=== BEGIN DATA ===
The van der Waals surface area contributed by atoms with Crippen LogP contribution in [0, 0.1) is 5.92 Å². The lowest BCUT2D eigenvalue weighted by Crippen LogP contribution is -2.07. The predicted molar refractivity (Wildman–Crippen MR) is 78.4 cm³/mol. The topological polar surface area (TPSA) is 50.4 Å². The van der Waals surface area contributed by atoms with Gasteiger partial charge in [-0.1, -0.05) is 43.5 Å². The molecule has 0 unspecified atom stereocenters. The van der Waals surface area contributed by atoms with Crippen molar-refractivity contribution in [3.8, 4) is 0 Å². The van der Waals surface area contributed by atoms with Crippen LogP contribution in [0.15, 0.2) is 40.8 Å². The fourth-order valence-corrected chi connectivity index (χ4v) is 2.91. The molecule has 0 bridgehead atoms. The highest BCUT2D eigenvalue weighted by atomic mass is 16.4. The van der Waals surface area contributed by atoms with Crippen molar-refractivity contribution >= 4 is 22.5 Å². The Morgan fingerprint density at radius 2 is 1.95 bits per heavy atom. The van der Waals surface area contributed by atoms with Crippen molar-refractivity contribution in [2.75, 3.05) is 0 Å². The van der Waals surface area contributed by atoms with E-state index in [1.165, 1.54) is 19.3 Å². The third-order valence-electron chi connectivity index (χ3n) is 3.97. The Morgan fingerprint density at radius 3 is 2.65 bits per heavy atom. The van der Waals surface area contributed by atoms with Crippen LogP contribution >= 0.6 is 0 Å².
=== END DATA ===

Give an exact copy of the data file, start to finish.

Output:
The van der Waals surface area contributed by atoms with Crippen LogP contribution in [0, 0.1) is 5.92 Å². The lowest BCUT2D eigenvalue weighted by Crippen LogP contribution is -2.07. The predicted molar refractivity (Wildman–Crippen MR) is 78.4 cm³/mol. The topological polar surface area (TPSA) is 50.4 Å². The van der Waals surface area contributed by atoms with Gasteiger partial charge in [-0.1, -0.05) is 43.5 Å². The molecule has 0 unspecified atom stereocenters. The van der Waals surface area contributed by atoms with Crippen molar-refractivity contribution in [3.8, 4) is 0 Å². The van der Waals surface area contributed by atoms with Crippen LogP contribution in [0.15, 0.2) is 40.8 Å². The fourth-order valence-corrected chi connectivity index (χ4v) is 2.91. The molecule has 0 bridgehead atoms. The highest BCUT2D eigenvalue weighted by atomic mass is 16.4. The van der Waals surface area contributed by atoms with Crippen molar-refractivity contribution >= 4 is 22.5 Å². The Morgan fingerprint density at radius 2 is 1.95 bits per heavy atom. The van der Waals surface area contributed by atoms with Crippen molar-refractivity contribution in [2.75, 3.05) is 0 Å². The van der Waals surface area contributed by atoms with E-state index in [1.165, 1.54) is 19.3 Å². The third-order valence-electron chi connectivity index (χ3n) is 3.97. The Morgan fingerprint density at radius 3 is 2.65 bits per heavy atom. The van der Waals surface area contributed by atoms with Crippen LogP contribution >= 0.6 is 0 Å².